On top of that, the world of legal prostitution is so limited to rural Nevada that there's little room, or little motivation, to rethink the paradigm. Given enough competition and enough potential reward, people will start to think of better ways to build a mousetrap.
Frankly, the only way I can ever see to control prostitution is to legalize it. It's very similar to gambling. For many years, the Mafia and others made a big part of their existence from a "numbers racket", literally a drawing where people picked three or four or five numbers and the winner won big. Attempts to control the numbers racket went on for decades, with no success. The only way it ever got knocked out is when states got into the lottery business -- the numbers racket could operate above board, now controlled by the state, rather than the Mafia, and the profits went to the state instead of to the mob, as well. Legalized prostitution can be taxed, and taxed heavily, because the demand will be there to be supplied. I suspect the vast majority of customers would rather do it safely and legally than illegally with considerable risk.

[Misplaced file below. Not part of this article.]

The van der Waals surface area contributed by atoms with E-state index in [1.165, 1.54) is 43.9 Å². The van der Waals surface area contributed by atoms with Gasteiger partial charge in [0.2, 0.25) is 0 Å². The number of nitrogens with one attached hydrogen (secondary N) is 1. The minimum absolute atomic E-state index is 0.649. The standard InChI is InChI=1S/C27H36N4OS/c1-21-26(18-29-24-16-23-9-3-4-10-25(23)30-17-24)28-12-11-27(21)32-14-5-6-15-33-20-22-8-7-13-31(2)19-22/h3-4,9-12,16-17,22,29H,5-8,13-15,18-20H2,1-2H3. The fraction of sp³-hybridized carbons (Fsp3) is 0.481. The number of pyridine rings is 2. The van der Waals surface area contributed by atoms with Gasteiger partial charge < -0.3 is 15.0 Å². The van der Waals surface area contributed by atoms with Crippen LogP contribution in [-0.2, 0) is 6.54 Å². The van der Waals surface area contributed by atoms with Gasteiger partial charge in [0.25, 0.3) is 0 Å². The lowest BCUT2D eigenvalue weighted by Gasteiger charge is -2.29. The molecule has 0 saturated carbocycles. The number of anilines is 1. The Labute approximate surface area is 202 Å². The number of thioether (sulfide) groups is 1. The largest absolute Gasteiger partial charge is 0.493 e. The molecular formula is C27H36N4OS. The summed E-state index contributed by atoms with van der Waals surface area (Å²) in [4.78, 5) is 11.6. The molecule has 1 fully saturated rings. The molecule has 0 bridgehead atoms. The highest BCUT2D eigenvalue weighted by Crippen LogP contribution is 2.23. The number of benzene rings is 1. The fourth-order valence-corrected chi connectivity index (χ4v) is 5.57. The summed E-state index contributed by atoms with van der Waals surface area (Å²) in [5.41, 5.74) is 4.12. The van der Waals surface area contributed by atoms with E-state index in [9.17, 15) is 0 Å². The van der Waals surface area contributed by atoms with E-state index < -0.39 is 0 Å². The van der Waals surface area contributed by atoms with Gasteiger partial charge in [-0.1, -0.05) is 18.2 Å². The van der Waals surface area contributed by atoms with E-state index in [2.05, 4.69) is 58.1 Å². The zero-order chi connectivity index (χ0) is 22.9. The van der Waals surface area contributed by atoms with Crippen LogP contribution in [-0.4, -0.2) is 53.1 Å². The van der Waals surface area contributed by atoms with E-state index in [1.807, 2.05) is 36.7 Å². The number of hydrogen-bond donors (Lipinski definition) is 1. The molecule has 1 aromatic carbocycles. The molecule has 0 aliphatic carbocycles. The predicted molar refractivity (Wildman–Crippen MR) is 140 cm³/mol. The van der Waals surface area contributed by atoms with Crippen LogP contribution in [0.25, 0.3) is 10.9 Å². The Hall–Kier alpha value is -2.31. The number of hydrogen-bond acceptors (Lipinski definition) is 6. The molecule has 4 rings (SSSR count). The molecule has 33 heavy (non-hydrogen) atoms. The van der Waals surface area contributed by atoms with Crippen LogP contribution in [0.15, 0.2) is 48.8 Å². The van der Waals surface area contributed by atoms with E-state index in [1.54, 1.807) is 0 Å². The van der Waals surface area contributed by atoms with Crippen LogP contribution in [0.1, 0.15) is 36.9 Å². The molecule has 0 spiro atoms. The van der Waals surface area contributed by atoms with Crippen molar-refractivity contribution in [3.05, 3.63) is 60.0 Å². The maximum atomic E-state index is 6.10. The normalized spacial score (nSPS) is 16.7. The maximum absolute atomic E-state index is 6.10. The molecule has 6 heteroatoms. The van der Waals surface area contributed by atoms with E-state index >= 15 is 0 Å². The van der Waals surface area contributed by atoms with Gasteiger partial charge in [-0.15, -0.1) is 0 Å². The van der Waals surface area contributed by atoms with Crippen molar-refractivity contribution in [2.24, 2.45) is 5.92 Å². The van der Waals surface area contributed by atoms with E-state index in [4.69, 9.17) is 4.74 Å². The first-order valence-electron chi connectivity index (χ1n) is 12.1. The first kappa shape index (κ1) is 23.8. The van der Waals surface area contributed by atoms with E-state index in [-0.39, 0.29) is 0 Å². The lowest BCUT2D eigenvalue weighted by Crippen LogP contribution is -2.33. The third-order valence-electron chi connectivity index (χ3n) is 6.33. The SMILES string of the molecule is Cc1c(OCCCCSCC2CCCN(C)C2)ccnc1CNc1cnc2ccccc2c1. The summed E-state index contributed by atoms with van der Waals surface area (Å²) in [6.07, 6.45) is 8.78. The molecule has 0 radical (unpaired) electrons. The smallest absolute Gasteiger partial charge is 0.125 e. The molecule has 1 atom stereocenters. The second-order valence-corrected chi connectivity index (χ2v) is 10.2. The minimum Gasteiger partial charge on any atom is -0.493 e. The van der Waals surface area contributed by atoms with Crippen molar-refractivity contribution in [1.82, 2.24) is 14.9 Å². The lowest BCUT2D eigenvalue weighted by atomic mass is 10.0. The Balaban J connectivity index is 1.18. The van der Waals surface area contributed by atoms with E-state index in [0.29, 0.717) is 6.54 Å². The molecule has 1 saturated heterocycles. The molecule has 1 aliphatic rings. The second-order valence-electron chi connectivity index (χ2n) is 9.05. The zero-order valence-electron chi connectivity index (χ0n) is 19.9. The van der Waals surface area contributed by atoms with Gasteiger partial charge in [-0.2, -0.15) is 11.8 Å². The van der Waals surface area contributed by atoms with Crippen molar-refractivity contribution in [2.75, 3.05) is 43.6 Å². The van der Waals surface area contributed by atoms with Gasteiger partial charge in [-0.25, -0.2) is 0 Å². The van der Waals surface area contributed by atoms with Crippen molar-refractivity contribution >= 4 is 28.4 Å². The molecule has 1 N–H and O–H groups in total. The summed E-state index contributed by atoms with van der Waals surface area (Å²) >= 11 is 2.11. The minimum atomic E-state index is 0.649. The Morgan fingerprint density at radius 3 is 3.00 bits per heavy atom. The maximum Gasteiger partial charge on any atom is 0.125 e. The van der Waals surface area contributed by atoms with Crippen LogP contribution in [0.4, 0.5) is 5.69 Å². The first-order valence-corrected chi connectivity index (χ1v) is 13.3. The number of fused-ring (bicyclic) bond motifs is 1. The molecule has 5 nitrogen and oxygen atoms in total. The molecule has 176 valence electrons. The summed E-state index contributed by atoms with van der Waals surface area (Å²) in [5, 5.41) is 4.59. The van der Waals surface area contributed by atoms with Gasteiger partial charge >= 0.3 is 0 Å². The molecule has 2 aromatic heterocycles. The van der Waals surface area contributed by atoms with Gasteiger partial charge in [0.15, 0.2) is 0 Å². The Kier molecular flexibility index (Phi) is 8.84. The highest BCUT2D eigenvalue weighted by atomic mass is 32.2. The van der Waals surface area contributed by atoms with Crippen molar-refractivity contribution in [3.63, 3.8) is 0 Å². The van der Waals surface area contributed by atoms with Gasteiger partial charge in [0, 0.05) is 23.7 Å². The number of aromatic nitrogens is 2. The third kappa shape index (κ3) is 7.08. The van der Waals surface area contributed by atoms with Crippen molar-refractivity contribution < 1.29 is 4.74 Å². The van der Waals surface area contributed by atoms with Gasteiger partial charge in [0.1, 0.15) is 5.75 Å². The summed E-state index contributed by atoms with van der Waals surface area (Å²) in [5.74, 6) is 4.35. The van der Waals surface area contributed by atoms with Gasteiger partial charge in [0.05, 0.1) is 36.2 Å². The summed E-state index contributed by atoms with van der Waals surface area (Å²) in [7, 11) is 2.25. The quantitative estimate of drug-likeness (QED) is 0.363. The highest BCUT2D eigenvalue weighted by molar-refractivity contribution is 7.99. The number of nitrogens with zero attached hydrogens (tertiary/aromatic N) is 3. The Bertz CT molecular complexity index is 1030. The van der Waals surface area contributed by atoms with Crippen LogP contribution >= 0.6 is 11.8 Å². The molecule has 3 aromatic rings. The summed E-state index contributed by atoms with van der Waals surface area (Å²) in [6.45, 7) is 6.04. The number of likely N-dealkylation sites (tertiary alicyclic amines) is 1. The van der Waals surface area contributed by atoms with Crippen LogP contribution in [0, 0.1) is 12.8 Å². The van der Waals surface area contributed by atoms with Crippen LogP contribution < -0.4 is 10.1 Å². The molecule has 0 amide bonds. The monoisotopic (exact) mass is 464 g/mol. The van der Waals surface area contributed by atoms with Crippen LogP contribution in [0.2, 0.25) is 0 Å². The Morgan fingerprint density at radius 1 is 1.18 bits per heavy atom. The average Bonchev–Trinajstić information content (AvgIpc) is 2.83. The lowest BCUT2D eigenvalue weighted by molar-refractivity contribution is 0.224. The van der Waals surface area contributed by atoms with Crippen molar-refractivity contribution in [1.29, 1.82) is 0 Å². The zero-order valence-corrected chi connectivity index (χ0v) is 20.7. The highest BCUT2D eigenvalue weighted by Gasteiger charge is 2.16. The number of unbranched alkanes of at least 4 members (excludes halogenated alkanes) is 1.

Point in fact: prohibition was repealed not only because of reaction to its failure and the vast illegal traffic and crime that resulted, but largely because in the depths of the depression both state and federal governments realized they were losing out on a great deal of tax money they could take in if liquor were again legalized. Despite the cries of the moralists, once that fact was driven home, prohibition died a quick death.
Still, though it makes a heck of a lot of sense, I don't expect legalized, licensed prostitution to be put into effect on a widespread basis any time soon, if ever. Yes, there are downsides, but it makes more sense, and is less dehumanizing to both the prostitutes and their customers than the system that is in place elsewhere in the country now.